Featured: China Adds Life Without Parole to Anti-Corruption Arsenal (September 17)
Just before passing the ninth amendment to the Criminal Law in late August, the Standing Committee of China’s National People’s Congress inserted a new provision not included in draft amendments circulated for public consultation. This last-minute provision altered Article 383, covering the offense of corruption. Effective November 1, the provision authorizes courts, in certain cases, to sentence individuals to life in prison without possibility of sentence reduction or parole.
Previous Digest: September 2015
This section delves into the human rights activism of John Kamm between 1990 and 1999, the year he established Dui Hua.
In Bid for MFN, 2000 Olympics, China Freed Catholics
The attempt by US Congress to attach human rights conditions on the renewal of China’s Most Favored Nation (MFN) trading status narrowly failed when Senate Majority Leader George Mitchell could not muster the votes necessary to override President George H. W. Bush’s veto in the summer of 1991.
Beijing knew that the fight to renew MFN in 1992—a presidential election year—would be a tough one, and that it would be necessary to continue making human rights concessions to achieve renewal of that trade status without conditions. Adding to China’s willingness to compromise was the 2000 Summer Olympics. Beijing announced a bid to host the games in February 1991 and the winner would be determined in September 1993.
American businessman Kamm, who by late 1991 was increasingly seen as a middleman in securing the release of Chinese prisoners of conscience, had an idea for how China could demonstrate its commitment to human rights. He suggested the release of “underground Catholics.” As the early 1990s began, dozens of Catholic clergy and laity were being held in prisons and re-education through labor (RTL) camps as well as “homes for the elderly,” detention facilities for elderly clergy operated by the State Administration of Religious Affairs (SARA). For many Catholics, their only offense was refusal to join the Catholic Patriotic Association under the control of the Chinese Communist Party.
In meetings with a number of Chinese government agencies—including the State Council Information Office, the Ministry of Foreign Affairs, the Ministry of Justice, the Ministry of Public Security, and the Catholic Section of SARA known as the Second Department—Kamm argued that releasing underground Catholics, served China’s twin goals of renewing MFN and securing the 2000 Olympics.
Kamm stressed the high percentage of Roman Catholics who were members of US Congress, and the large number of countries in Europe, Latin America, and Asia with majority Roman Catholic populations. He used the information obtained during his visit to Meizhou Prison in late 1991—that elderly prisoners are eligible for medical parole—to concentrate his early efforts on bishops and priests in their seventies.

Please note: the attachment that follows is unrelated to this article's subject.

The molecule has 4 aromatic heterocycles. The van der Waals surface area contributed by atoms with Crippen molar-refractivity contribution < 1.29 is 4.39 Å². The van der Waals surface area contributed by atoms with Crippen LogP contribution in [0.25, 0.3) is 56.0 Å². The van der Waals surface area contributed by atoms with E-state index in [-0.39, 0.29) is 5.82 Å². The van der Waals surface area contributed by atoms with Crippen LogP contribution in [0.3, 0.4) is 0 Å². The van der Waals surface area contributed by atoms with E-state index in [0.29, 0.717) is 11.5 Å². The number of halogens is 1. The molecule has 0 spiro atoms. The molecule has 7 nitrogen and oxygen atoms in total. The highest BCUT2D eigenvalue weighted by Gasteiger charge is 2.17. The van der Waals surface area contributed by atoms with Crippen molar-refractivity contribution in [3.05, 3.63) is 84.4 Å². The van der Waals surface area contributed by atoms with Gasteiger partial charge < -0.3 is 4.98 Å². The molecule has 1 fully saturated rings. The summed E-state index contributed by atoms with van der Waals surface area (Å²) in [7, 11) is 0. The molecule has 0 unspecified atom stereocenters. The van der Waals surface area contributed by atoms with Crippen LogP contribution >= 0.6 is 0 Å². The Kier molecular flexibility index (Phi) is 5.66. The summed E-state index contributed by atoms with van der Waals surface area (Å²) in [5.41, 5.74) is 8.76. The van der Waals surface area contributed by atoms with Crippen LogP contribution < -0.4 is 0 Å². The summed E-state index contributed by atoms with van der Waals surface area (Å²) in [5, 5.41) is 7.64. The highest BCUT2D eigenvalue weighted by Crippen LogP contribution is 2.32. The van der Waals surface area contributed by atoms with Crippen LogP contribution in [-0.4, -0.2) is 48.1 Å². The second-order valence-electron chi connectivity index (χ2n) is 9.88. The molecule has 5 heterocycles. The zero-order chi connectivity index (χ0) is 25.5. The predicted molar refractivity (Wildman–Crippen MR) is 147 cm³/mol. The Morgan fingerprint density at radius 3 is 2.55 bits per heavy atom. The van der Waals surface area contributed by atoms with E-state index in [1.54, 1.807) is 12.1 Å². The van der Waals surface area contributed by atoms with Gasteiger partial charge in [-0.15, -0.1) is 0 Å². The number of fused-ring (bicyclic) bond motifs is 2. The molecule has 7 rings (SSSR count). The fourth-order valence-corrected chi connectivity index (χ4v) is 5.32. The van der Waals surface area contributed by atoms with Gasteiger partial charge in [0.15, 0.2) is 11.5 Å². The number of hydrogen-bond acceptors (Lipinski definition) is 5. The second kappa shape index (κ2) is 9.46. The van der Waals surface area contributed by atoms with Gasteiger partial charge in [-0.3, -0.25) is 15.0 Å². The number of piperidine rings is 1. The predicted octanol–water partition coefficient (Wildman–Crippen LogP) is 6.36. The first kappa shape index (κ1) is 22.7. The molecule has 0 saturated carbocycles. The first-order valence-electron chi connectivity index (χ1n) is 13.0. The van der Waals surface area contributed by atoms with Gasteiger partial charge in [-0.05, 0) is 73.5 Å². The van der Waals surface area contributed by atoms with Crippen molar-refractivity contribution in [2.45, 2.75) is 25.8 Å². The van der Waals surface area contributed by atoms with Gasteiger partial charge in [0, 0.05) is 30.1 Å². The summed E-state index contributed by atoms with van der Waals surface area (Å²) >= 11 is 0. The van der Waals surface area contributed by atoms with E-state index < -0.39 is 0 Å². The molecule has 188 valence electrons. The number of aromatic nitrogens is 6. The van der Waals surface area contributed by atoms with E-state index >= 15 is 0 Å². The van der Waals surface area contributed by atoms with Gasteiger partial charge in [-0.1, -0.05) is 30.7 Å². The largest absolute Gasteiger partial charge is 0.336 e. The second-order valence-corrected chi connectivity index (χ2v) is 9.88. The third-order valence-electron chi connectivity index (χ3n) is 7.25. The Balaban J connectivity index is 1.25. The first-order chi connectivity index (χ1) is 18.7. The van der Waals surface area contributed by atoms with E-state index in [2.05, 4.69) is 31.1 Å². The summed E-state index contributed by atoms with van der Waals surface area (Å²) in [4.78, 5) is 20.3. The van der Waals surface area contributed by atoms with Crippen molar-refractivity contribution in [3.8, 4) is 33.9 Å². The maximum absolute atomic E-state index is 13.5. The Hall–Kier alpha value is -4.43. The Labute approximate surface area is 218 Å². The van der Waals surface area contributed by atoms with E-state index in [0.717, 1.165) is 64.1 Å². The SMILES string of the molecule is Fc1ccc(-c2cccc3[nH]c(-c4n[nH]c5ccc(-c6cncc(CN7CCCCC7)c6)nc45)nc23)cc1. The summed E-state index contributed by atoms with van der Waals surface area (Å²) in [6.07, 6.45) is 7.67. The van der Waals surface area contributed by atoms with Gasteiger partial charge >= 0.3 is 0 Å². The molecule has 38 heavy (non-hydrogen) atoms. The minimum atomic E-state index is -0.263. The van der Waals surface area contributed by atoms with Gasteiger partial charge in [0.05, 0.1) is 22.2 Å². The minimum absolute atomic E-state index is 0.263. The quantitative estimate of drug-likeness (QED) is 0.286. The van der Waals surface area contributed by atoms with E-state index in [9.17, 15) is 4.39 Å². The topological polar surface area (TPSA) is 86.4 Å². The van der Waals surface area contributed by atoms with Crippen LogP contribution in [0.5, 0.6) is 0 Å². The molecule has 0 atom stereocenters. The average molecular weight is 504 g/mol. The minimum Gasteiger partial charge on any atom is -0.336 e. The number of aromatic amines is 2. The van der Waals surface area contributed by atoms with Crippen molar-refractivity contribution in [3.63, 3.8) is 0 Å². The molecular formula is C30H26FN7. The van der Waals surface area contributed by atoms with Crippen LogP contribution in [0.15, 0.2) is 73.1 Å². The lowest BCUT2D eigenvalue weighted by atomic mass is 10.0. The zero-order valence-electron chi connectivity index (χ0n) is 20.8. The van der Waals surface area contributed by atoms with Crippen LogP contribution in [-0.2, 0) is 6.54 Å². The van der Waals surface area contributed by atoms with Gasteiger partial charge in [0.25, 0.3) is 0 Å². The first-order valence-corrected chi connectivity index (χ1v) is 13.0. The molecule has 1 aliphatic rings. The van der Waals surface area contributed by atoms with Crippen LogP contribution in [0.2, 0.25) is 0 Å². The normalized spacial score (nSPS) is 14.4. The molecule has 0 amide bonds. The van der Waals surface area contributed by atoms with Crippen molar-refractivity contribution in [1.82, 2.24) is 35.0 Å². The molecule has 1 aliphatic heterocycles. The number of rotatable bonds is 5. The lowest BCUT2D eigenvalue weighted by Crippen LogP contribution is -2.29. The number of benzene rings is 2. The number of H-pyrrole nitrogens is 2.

From January 1992 to September 1993, Kamm intervened on behalf of more than 20 Catholic clergy, many of whom were brought to his attention by Giancarlo Politi, a Catholic priest in Hong Kong. Kamm put their names on lists, raised their names in meetings, unleashed a barrage of letters and faxes, and, as a Roman Catholic, requested to hear Mass said by the clergy and to send them Christmas cards.
By September 1993, virtually all of the bishops and priests for whom Kamm advocated had gained early release, including:
- Bishop Liu Guandong (刘冠东), the de facto president of the underground Chinese Bishops Conference, was sentenced to three years of RTL on May 21, 1990. He was released one year early on May 21, 1992.
- Father Jin Dechen (靳德辰), sentenced to 15 years in prison for counterrevolutionary crimes in 1982, was released on parole on May 21, 1992.
- Monsignor Wang Yijun (王益俊), one of the longest serving Catholic prisoners who was sentenced to prison for counterrevolution in 1981 and then sentenced to an additional three years of RTL in February 1990, was released on parole on May 21, 1992.
- Pei Ronggui (裴荣贵), a Trappist priest and leader of a Catholic village attacked by security forces in 1989, was released on parole on March 31, 1993, after serving three years of a five-year sentence.
- Father Li Fangchun (李芳春), arrested in February 1983 and subsequently sentenced to 12 years in prison for counterrevolutionary crimes, was released on medical parole in June 1992. After two sentence reductions, his sentence expired on February 24, 1993.
China’s effort to win renewal of its MFN trade status was successful in 1992, and in 1993, President Bill Clinton eschewed legislative action in favor of an executive order that was eventually abandoned as China’s economic clout and lobbying prowess began to rise. As for its Olympic bid, after leading in four of five rounds of voting, China was finally edged out by Sydney, which won by two votes. To this day, Catholics, like other religious groups, continue to be persecuted in China, and elderly clergy can still be found in government-run “homes.”